On the other end of the spectrum there is the Komodo dragon, these huge lumbering beasts would be way to big and dangerous for a six-year old to have as a pet. It could even attack him if it got upset at something he did. There are of course huge businesses online, and others that come online with lots of venture capital money or other types of investors. These businesses can benefit from the structure of a corporation, or at least being taxed like one. The corporation separates you from your business and acts as a shield for your personal assets, if the business gets in trouble.


But, for the vast majority of online business owners operating as solopreneurs and partnerships or somewhere in between, corporations can be much like the Komodo dragon, just too big and cumbersome for them to handle. And, if handled incorrectly could end up costing them dearly.

Subchapter S-Corporation

Electing as a Subchapter S-Corporation can mitigate some of that potential harm. It lets your corporation be taxed like a sole proprietor or partnership while getting the asset protection benefits of a corporation. And, it reduces the amount of self-employment taxes you have to pay.

It’s a good fit for many online businesses. But, like my son’s opinion of the Bearded dragon, it can be ugly. There are a lot of formalities to be managed and reports to be filed in any type of corporation. And, if you don’t have the self-discipline to keep up with them, you could end up losing your shield altogether.

The Chinese Water Dragon

After looking at tons of lizards, we found a Chinese Water Dragon. Him and my son hit it off immediately. But this lizard wasn’t just attractive in the store, like Mushu, he was a great friend. He was patient, gentle and loving to my son. And, sturdy enough to handle being cared for by a six-year old boy. It wasn’t long before he was a part of the family. He even adapted well to changes as my son grew older, and we moved from one location to another.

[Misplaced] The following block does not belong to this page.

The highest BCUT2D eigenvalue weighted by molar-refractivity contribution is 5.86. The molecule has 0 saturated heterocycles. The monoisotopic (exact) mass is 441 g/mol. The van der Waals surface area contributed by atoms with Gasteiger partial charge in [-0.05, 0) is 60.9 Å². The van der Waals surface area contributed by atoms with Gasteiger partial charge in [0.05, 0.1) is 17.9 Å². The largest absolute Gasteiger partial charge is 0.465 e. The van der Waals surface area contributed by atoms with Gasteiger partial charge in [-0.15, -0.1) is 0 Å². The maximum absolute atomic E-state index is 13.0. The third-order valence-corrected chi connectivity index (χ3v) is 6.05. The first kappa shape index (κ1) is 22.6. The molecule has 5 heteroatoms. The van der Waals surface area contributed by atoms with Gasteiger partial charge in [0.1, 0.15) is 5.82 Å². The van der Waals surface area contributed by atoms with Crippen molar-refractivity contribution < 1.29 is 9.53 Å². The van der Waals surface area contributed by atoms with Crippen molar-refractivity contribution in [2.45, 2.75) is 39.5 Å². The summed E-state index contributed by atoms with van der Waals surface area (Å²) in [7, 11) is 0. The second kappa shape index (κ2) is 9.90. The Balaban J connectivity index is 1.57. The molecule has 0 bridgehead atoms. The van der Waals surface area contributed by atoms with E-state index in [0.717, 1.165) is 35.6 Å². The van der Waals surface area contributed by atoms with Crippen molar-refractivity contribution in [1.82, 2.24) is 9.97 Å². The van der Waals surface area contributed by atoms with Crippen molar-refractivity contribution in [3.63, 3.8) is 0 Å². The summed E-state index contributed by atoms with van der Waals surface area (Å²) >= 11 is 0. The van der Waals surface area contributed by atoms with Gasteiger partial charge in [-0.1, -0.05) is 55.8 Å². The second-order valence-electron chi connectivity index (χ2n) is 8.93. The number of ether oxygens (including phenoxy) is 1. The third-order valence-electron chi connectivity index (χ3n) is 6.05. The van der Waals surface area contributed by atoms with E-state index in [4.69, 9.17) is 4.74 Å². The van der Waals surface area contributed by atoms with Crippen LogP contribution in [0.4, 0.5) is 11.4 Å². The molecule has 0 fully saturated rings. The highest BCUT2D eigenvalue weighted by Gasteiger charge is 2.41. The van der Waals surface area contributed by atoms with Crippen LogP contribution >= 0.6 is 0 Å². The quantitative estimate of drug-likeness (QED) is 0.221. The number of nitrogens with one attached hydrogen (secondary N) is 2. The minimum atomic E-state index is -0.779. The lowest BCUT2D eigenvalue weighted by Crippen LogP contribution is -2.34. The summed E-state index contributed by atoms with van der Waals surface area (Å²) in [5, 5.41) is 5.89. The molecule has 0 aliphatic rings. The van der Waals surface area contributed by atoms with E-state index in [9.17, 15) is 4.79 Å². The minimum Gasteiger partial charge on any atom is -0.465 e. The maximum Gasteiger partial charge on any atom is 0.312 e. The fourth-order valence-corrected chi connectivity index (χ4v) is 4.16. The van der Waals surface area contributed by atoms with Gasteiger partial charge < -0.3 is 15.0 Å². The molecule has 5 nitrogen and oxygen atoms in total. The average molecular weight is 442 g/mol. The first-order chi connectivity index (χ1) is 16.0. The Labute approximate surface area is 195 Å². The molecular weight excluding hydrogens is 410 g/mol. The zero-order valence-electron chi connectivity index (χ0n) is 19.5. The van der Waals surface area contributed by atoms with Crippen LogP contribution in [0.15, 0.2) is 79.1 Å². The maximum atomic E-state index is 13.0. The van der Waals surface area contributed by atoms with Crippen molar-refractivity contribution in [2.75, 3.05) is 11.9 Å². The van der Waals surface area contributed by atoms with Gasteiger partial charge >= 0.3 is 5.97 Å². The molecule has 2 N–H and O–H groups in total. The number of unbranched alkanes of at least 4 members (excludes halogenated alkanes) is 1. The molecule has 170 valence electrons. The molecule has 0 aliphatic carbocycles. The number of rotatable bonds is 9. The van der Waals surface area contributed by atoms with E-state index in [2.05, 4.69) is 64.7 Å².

Limited Liability 

A Limited Liability Company can be like that too. It’s flexible and grows with your company, so it can meet the needs of many online business owners at every stage of their game. This makes the LLC a favorite amongst online businesses. But, it’s not for everyone. It can be expensive and the laws around it are still evolving.

To make these comparisons plain at a glance here’s a quick summary

Soleprorietorships, incuding d/b/as and dotcoms, and general partnerships are usually the worse form of structure to do business in because neither you or your business is protected. Corporations, S-Corporations, limited partnerships and Limited Liablity Companies, (LLCs), each have their pros and cons, but are all good entity structures. Which one is best for your business, depends on where your business is at this moment, and where it hopes to get to.

Pam HamiltonAbout Pam

Pam Hamilton is an attorney and business coach for small and home-based business owners. Want to learn more about “How to Pick the Best Business Structure for Your Business, and Why You Need to Do It Now” . . . grab Pam’s 3-part workshop and discover how to protect you and your business.


Pam Hamilton